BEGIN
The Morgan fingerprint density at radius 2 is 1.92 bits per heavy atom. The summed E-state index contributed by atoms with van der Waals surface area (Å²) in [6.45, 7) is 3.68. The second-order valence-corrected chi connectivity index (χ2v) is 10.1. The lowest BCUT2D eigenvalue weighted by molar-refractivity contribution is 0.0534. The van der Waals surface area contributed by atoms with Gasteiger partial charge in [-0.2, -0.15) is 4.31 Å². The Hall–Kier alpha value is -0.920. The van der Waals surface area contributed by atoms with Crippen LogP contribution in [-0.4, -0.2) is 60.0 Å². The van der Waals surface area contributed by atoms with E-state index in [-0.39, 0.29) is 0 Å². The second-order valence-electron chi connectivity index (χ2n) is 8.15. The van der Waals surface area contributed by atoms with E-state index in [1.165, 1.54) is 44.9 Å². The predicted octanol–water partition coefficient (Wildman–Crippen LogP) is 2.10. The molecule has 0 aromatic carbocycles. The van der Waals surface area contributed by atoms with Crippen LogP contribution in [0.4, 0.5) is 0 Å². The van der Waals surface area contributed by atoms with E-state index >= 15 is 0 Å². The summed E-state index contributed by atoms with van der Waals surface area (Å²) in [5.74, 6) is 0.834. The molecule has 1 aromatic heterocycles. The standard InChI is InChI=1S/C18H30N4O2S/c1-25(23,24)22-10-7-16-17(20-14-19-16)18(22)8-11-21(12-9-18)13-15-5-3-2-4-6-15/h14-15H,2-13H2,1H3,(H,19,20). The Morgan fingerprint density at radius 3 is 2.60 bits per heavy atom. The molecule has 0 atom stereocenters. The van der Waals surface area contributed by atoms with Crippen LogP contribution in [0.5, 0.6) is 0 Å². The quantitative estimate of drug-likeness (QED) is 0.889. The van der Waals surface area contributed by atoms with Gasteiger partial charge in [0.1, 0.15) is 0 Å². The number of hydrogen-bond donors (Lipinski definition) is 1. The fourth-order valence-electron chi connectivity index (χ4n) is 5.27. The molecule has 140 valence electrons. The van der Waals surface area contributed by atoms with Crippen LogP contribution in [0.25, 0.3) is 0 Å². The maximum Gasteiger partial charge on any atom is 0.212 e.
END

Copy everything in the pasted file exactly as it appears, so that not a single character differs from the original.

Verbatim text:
The Morgan fingerprint density at radius 2 is 1.92 bits per heavy atom. The summed E-state index contributed by atoms with van der Waals surface area (Å²) in [6.45, 7) is 3.68. The second-order valence-corrected chi connectivity index (χ2v) is 10.1. The lowest BCUT2D eigenvalue weighted by molar-refractivity contribution is 0.0534. The van der Waals surface area contributed by atoms with Gasteiger partial charge in [-0.2, -0.15) is 4.31 Å². The Hall–Kier alpha value is -0.920. The van der Waals surface area contributed by atoms with Crippen LogP contribution in [-0.4, -0.2) is 60.0 Å². The van der Waals surface area contributed by atoms with E-state index in [-0.39, 0.29) is 0 Å². The second-order valence-electron chi connectivity index (χ2n) is 8.15. The van der Waals surface area contributed by atoms with E-state index in [1.165, 1.54) is 44.9 Å². The predicted octanol–water partition coefficient (Wildman–Crippen LogP) is 2.10. The molecule has 0 aromatic carbocycles. The van der Waals surface area contributed by atoms with Crippen LogP contribution in [0.4, 0.5) is 0 Å². The van der Waals surface area contributed by atoms with E-state index >= 15 is 0 Å². The summed E-state index contributed by atoms with van der Waals surface area (Å²) in [5.74, 6) is 0.834. The molecule has 1 aromatic heterocycles. The standard InChI is InChI=1S/C18H30N4O2S/c1-25(23,24)22-10-7-16-17(20-14-19-16)18(22)8-11-21(12-9-18)13-15-5-3-2-4-6-15/h14-15H,2-13H2,1H3,(H,19,20). The Morgan fingerprint density at radius 3 is 2.60 bits per heavy atom. The molecule has 0 atom stereocenters. The van der Waals surface area contributed by atoms with Crippen LogP contribution in [0.5, 0.6) is 0 Å². The quantitative estimate of drug-likeness (QED) is 0.889. The van der Waals surface area contributed by atoms with Gasteiger partial charge in [0.1, 0.15) is 0 Å². The number of hydrogen-bond donors (Lipinski definition) is 1. The fourth-order valence-electron chi connectivity index (χ4n) is 5.27. The molecule has 140 valence electrons. The van der Waals surface area contributed by atoms with Crippen LogP contribution in [0.25, 0.3) is 0 Å². The maximum Gasteiger partial charge on any atom is 0.212 e.